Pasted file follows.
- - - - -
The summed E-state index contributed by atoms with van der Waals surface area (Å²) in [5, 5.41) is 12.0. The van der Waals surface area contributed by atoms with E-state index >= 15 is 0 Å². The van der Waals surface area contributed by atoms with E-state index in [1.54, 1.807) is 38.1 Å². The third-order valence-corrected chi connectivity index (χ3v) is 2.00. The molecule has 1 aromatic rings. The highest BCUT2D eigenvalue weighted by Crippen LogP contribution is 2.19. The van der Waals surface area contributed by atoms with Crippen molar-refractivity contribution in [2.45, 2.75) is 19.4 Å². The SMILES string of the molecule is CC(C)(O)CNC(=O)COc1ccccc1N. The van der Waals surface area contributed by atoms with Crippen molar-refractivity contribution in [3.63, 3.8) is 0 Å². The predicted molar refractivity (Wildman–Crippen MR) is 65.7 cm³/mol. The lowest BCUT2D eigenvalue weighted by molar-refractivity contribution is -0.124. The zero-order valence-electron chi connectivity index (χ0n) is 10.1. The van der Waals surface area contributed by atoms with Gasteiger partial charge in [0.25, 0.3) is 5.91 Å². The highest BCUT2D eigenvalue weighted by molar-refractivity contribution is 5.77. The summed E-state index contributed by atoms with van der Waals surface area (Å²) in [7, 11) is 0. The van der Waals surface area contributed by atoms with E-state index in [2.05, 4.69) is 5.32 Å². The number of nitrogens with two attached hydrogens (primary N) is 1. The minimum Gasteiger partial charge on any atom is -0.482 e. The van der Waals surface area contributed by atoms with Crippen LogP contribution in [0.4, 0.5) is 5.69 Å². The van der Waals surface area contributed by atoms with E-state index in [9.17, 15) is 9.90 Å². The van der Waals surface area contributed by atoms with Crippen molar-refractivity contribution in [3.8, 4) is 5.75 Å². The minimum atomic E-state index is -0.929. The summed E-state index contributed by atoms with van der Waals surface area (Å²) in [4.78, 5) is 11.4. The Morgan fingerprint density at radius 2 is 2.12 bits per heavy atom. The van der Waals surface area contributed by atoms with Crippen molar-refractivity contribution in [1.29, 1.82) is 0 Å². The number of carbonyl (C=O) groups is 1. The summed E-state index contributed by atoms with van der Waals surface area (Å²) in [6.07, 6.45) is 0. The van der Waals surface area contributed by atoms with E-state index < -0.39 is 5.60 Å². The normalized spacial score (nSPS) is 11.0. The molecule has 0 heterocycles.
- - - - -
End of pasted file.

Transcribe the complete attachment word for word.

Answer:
The summed E-state index contributed by atoms with van der Waals surface area (Å²) in [5, 5.41) is 12.0. The van der Waals surface area contributed by atoms with E-state index >= 15 is 0 Å². The van der Waals surface area contributed by atoms with E-state index in [1.54, 1.807) is 38.1 Å². The third-order valence-corrected chi connectivity index (χ3v) is 2.00. The molecule has 1 aromatic rings. The highest BCUT2D eigenvalue weighted by Crippen LogP contribution is 2.19. The van der Waals surface area contributed by atoms with Crippen molar-refractivity contribution in [2.45, 2.75) is 19.4 Å². The SMILES string of the molecule is CC(C)(O)CNC(=O)COc1ccccc1N. The van der Waals surface area contributed by atoms with Crippen molar-refractivity contribution in [3.63, 3.8) is 0 Å². The predicted molar refractivity (Wildman–Crippen MR) is 65.7 cm³/mol. The lowest BCUT2D eigenvalue weighted by molar-refractivity contribution is -0.124. The zero-order valence-electron chi connectivity index (χ0n) is 10.1. The van der Waals surface area contributed by atoms with Gasteiger partial charge in [0.25, 0.3) is 5.91 Å². The highest BCUT2D eigenvalue weighted by molar-refractivity contribution is 5.77. The summed E-state index contributed by atoms with van der Waals surface area (Å²) in [7, 11) is 0. The van der Waals surface area contributed by atoms with E-state index in [2.05, 4.69) is 5.32 Å². The number of nitrogens with two attached hydrogens (primary N) is 1. The minimum Gasteiger partial charge on any atom is -0.482 e. The van der Waals surface area contributed by atoms with Crippen LogP contribution in [0.4, 0.5) is 5.69 Å². The van der Waals surface area contributed by atoms with E-state index in [9.17, 15) is 9.90 Å². The van der Waals surface area contributed by atoms with Crippen molar-refractivity contribution in [3.8, 4) is 5.75 Å². The minimum atomic E-state index is -0.929. The summed E-state index contributed by atoms with van der Waals surface area (Å²) in [4.78, 5) is 11.4. The Morgan fingerprint density at radius 2 is 2.12 bits per heavy atom. The van der Waals surface area contributed by atoms with Crippen molar-refractivity contribution in [1.29, 1.82) is 0 Å². The number of carbonyl (C=O) groups is 1. The summed E-state index contributed by atoms with van der Waals surface area (Å²) in [6.07, 6.45) is 0. The van der Waals surface area contributed by atoms with E-state index < -0.39 is 5.60 Å². The normalized spacial score (nSPS) is 11.0. The molecule has 0 heterocycles.